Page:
Sunday, March 6, 2011

Math Rock pt. Two: The Japanese Factor

In the 90s, the alternative became the mainstream, and I personally reacted by alternating between obscure power pop and Frank Zappa’s back catalog.  Thanks to an unhealthy obsession with Jellyfish, I was finally becoming acquainted with the Beatles, and Weezer was dragging me kicking and screaming into the nuances of the three minute pop song.  My interactions with Don Caballero during their 90s heyday will always be out of context and in retrospect, and so in all likelihood I just missed out. 

More current manifestations of the math rock aesthetic readily attract my attention, though.  If the style was a bit stagnant at its inception, it has evolved a sense of organization and cohesion that enhances its more emotive aspects.  Interestingly, there is a whole scene in Japan that gets into math rock’s more passionate side, and these groups are the ones that currently have my attention.

My interest in Japanese instrumental rock is not totally new.  I discovered Lite a couple of years ago, and their album “Filmlets” was a clear standout in my 2009 listening.  As I said in my Amazon review, Lite uses the distinctive guitar interplay that is characteristic of math rock, but they also have a concept of song form and melody that lends a compositional strength to their work.  This is a personal favorite:

In the process of working up this post, I was also pleased as punch to find out that Lite has a new EP out called “Illuminate,” and that they are coming to Austin this month.  I will be making every effort to attend, so perhaps you will hear more about them later.  I also stumbled across this song is from “Illuminate,” and its angular lines and erratic metric changes bring a smile to my face.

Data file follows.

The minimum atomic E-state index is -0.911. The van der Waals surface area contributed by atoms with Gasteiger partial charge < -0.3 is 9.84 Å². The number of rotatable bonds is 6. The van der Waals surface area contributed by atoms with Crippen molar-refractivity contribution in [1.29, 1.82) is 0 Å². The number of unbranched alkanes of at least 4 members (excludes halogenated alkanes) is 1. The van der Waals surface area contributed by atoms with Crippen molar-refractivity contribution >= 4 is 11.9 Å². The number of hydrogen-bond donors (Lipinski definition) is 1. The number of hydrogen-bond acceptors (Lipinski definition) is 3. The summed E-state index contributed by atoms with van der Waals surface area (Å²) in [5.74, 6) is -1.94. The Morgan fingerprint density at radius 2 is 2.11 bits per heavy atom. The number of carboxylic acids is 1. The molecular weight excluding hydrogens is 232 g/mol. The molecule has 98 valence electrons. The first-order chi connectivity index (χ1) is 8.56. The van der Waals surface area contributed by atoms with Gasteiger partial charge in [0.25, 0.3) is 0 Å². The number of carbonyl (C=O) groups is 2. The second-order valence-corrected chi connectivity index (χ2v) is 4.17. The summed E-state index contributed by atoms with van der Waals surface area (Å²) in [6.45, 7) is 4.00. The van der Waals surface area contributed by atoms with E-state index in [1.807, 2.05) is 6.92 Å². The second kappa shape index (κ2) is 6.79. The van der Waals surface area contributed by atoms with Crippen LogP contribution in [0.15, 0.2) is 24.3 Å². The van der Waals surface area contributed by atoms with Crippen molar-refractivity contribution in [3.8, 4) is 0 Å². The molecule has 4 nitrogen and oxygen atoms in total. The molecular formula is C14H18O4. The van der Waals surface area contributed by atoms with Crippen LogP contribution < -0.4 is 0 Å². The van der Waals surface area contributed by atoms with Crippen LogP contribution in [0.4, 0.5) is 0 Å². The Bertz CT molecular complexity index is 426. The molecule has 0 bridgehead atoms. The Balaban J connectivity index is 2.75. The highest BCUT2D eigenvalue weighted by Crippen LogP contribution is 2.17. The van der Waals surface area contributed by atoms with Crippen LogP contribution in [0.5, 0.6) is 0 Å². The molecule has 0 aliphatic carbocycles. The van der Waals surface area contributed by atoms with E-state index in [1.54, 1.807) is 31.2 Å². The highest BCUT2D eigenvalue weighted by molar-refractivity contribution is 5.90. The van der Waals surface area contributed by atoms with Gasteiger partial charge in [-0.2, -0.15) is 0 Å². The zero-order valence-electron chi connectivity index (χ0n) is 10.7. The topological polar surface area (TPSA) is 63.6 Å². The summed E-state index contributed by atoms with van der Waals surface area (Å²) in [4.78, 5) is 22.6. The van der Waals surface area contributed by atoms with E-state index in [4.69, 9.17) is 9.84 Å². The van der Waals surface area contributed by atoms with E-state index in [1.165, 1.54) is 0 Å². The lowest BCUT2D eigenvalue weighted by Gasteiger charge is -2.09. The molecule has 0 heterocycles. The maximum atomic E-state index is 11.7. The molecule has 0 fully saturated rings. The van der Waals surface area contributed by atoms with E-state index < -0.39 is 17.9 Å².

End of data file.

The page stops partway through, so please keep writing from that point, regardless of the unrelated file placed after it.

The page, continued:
The band Toe have also popped up on my radar, and although I have not given them a focused listen yet, what I have heard of them I find really, really interesting.  I'm saving them for another day.  What is more interesting is that they have their own label with a stable of adventurous groups, one of which is Mouse on the Keys.  This trio really has my ear right now.  I would argue that, despite having no guitars, their complex piano interplay and disconcerting time changes are another manifestation of the math rock aesthetic.  Besides, what else are you going to call them – jazz fusion?

Well, maybe.  Let's not argue.  Too much, anyhow.

Anyway, their EP “Sezzions” is playful, dissonant, aggressive, and dark, and I think its the real deal.  The above-cited lead track “Saigo No Bansan” effortlessly travels through all of these extremes in a relatively short running span.  Although this track really has me in awe at the moment, I look forward to “Sezzions” in its entirety every time it comes round in the CD changer.  I am hoping that Mouse on the Keys' full-length release “An Anxious Object” is as consistent.  I leave you with a live performance of a couple of tracks from that one.  Again, give it a minute to ramp up.

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